The quality of the photographs was classified and recorded in the database by the relevant physicians (E.A., H.A., O.Ö.) according to the guidelines.9 Images were considered low quality if more than 50% of the optic disc margins were not visible or haze obscured the optic disc and/or cup margins, medium quality if 0-50% of the optic disc boundaries were not clearly discernible but the cup and its margins were visible and haze did not obscure the optic disc margins or cup; and high quality if all optic disc and cup margins were visible, with or without visibility of the retinal nerve fibers.

Of the total 9,950 photographs, 2,587 medium-quality and 5,970 high-quality photographs comprised the dataset pool, while the 1,393 low-quality photographs were not included. All datasets used in the study were composed of medium- and high-quality photographs.

The clinicians blindly and randomly labeled the fundus photographs as normal, glaucoma suspect, or glaucoma using a computer program (Figure 1). This classification was made according to criteria used in previous studies.9,10,11,12,13 Glaucoma was diagnosed in the presence of any of the following: vertical cup-to-disc ratio ≥0.9; rim width-to-disc diameter ratio ≤0.05 or presence of localized notching; and any retinal nerve fiber defect corresponding to an area of neuroretinal rim thinning or localized notching. Suspected glaucoma was classified in the presence of any of the following: vertical cup-to-disc ratio of ≥0.7 to <0.9; rim width-to-disc diameter ratio of ≤0.1 to >0.05; retinal nerve fiber defect; and disc hemorrhage. Eyes not exhibiting these characteristics were classified as normal.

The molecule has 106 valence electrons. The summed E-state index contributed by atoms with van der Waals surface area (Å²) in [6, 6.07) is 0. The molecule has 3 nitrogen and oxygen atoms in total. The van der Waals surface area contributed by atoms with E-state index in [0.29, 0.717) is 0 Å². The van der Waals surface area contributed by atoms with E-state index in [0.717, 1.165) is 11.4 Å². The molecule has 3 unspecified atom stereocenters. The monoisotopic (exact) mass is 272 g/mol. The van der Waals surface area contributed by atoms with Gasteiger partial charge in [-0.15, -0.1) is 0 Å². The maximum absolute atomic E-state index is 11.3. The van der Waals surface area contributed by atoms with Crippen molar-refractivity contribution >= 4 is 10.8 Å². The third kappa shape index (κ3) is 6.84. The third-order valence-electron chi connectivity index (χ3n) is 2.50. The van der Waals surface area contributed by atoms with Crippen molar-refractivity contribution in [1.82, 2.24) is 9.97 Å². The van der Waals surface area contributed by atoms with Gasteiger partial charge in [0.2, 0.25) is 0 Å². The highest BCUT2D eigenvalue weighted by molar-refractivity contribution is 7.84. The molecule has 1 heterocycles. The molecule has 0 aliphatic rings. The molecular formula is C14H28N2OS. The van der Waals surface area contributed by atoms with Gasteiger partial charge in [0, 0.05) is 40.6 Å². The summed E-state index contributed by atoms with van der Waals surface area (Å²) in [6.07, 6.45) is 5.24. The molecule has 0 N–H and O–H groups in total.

Labeling was performed in two stages. In the first stage, the diagnostic codes assigned by two glaucoma specialists (E.A. and H.A.) were entered into the database as the final verdict if there was consensus between them. Disputed photographs were marked for the second stage. In the second stage, these photographs were shown to the third, more senior and experienced expert (N.Y.) and a final verdict was reached by majority vote. In the absence of a majority (e.g., E.A.: suspect, H.A.: normal, N.Y.: glaucoma), the opinion of the third expert was recorded as the final verdict. In addition, the time from the photo being opened in the program to the expert marking an option was automatically calculated by the software. After all fundus photographs were labelled, the CNN stage started.